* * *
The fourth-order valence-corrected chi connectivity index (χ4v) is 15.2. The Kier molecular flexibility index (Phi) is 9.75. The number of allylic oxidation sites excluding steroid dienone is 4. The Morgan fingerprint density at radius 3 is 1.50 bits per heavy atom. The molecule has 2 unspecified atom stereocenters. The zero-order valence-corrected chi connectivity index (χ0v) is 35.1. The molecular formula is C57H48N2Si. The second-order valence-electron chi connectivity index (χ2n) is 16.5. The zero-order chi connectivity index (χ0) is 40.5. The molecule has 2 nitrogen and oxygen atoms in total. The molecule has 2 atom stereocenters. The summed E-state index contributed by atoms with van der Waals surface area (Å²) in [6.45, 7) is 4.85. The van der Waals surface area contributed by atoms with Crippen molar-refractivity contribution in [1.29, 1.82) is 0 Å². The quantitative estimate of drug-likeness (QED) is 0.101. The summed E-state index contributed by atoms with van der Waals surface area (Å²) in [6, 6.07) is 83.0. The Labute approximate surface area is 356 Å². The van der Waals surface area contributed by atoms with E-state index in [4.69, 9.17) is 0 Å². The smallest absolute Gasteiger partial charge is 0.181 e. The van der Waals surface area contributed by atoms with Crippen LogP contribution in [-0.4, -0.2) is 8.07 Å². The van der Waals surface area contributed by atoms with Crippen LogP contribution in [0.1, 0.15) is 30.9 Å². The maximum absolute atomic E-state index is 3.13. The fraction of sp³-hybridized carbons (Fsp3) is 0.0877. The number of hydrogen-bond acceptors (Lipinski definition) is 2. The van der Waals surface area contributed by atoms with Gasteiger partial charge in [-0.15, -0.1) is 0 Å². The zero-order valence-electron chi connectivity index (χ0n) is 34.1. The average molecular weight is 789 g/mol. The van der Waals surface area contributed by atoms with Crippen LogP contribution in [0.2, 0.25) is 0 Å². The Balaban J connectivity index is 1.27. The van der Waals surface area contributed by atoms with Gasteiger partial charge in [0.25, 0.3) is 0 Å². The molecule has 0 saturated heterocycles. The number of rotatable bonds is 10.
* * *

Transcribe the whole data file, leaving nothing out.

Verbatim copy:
The fourth-order valence-corrected chi connectivity index (χ4v) is 15.2. The Kier molecular flexibility index (Phi) is 9.75. The number of allylic oxidation sites excluding steroid dienone is 4. The Morgan fingerprint density at radius 3 is 1.50 bits per heavy atom. The molecule has 2 unspecified atom stereocenters. The zero-order valence-corrected chi connectivity index (χ0v) is 35.1. The molecular formula is C57H48N2Si. The second-order valence-electron chi connectivity index (χ2n) is 16.5. The zero-order chi connectivity index (χ0) is 40.5. The molecule has 2 nitrogen and oxygen atoms in total. The molecule has 2 atom stereocenters. The summed E-state index contributed by atoms with van der Waals surface area (Å²) in [6.45, 7) is 4.85. The van der Waals surface area contributed by atoms with Crippen molar-refractivity contribution in [1.29, 1.82) is 0 Å². The quantitative estimate of drug-likeness (QED) is 0.101. The summed E-state index contributed by atoms with van der Waals surface area (Å²) in [6, 6.07) is 83.0. The Labute approximate surface area is 356 Å². The van der Waals surface area contributed by atoms with E-state index in [4.69, 9.17) is 0 Å². The smallest absolute Gasteiger partial charge is 0.181 e. The van der Waals surface area contributed by atoms with Crippen LogP contribution in [-0.4, -0.2) is 8.07 Å². The van der Waals surface area contributed by atoms with Crippen LogP contribution in [0.1, 0.15) is 30.9 Å². The maximum absolute atomic E-state index is 3.13. The fraction of sp³-hybridized carbons (Fsp3) is 0.0877. The number of hydrogen-bond acceptors (Lipinski definition) is 2. The van der Waals surface area contributed by atoms with Gasteiger partial charge in [-0.15, -0.1) is 0 Å². The zero-order valence-electron chi connectivity index (χ0n) is 34.1. The average molecular weight is 789 g/mol. The van der Waals surface area contributed by atoms with Crippen LogP contribution in [0.2, 0.25) is 0 Å². The Balaban J connectivity index is 1.27. The van der Waals surface area contributed by atoms with Gasteiger partial charge in [0.25, 0.3) is 0 Å². The molecule has 0 saturated heterocycles. The number of rotatable bonds is 10.